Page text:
Stockpiles of limestone (white or light gray in tone), iron ore (medium
to light gray in tone), and coke (black in tone)
A stock trestle
Groups of tall, cylindrical hot stoves
Blast house(s) and blast mains
A roasting and sintering plant (some plants)
Layering yard (some plants).
(2) Iron processing flow (Figure 2-62):
Coke is transported from the coke screening tower to the
blast furnace area where it may be stored in bins in the stock trestle or
stockpiled on the ground- (Annotation 2).
Limestone and iron ore are transported
from mines and unloaded into raw material stockpiles (Annotation 1).
(b) Roasting and sintering plant.
If the iron ore has a high sulfur
content, it goes to a roasting and sintering plant (Annotation 16). The iron ore
is first roasted to remove sulfur and sintered to fuse iron ore particles so they
will not be blown out of the blast furnace and lost.
(c) Layering yard.
quality are used, they must be combined to assure a uniform charge for the blast
This mixing of ores takes place in the layering yard (Annotation 17).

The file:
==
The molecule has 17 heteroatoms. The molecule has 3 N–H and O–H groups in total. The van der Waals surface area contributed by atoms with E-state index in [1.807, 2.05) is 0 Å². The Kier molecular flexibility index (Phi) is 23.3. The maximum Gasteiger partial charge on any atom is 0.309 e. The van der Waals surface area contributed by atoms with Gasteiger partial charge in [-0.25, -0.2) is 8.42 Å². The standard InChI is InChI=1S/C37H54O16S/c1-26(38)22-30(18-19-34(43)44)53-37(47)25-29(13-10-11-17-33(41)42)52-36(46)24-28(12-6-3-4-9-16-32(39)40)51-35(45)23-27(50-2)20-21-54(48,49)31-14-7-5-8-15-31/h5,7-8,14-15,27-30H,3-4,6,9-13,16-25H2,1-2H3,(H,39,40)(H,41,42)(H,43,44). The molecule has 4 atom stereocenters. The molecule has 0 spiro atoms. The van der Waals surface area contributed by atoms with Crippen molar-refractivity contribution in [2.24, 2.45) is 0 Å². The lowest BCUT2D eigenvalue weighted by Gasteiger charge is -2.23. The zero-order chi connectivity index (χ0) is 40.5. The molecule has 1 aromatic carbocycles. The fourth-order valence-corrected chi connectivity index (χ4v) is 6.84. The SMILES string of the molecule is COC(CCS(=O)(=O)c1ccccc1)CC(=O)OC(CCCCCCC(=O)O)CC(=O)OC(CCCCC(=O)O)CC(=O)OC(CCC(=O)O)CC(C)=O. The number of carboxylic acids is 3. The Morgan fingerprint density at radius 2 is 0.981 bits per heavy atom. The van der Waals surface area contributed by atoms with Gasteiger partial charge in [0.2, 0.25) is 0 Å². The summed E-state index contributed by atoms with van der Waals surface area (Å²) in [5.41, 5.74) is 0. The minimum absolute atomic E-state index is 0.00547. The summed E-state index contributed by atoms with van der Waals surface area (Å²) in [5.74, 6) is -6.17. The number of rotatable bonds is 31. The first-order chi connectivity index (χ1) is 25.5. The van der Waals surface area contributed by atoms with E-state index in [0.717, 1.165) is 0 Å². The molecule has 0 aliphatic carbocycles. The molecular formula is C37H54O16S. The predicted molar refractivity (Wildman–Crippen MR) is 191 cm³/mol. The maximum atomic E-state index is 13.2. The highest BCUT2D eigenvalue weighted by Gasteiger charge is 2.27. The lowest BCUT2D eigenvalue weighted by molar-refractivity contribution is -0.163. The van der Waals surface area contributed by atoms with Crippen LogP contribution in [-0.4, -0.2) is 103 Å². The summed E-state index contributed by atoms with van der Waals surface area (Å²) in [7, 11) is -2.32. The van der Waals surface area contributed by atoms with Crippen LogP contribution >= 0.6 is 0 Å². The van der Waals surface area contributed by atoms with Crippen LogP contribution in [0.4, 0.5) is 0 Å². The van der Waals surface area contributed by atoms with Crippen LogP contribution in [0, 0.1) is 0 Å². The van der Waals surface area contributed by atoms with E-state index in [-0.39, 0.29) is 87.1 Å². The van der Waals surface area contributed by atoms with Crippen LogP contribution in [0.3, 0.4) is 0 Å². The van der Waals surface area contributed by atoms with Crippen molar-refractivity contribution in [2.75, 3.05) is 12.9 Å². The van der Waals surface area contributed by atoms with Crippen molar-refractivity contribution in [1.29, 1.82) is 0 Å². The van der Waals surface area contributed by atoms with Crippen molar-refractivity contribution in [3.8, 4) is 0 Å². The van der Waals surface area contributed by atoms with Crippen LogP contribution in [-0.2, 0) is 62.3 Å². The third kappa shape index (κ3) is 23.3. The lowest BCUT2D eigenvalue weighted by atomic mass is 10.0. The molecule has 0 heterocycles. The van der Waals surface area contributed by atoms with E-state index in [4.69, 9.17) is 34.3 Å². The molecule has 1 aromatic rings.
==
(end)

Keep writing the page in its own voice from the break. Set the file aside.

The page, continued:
Thin layers of different ores are laid atop one another in established proportions
by a gantry crane or special layering machinery.
(d) Stock trestle.
Ore is taken, as needed, from the layering yard (or
stockpile if no treatment is necessary) and placed in bins in the stock trestle.
Limestone usually does not need any special treatment beyond crushing.
some plants powderize their raw limestone to increase its quality. This operation
can be recognized by the presence in the stock trestle alongside the coke and iron
(e) Blast furnace. From the stock trestle, the charge
(measured amount of
iron ore, limestone, and coke) is carried up and into the blast
5) via a conveyor device called a skip hoist (Annotation 3).
The tall, tapering
shape of the blast furnace may be hard to recognize because of
obscuring pipes and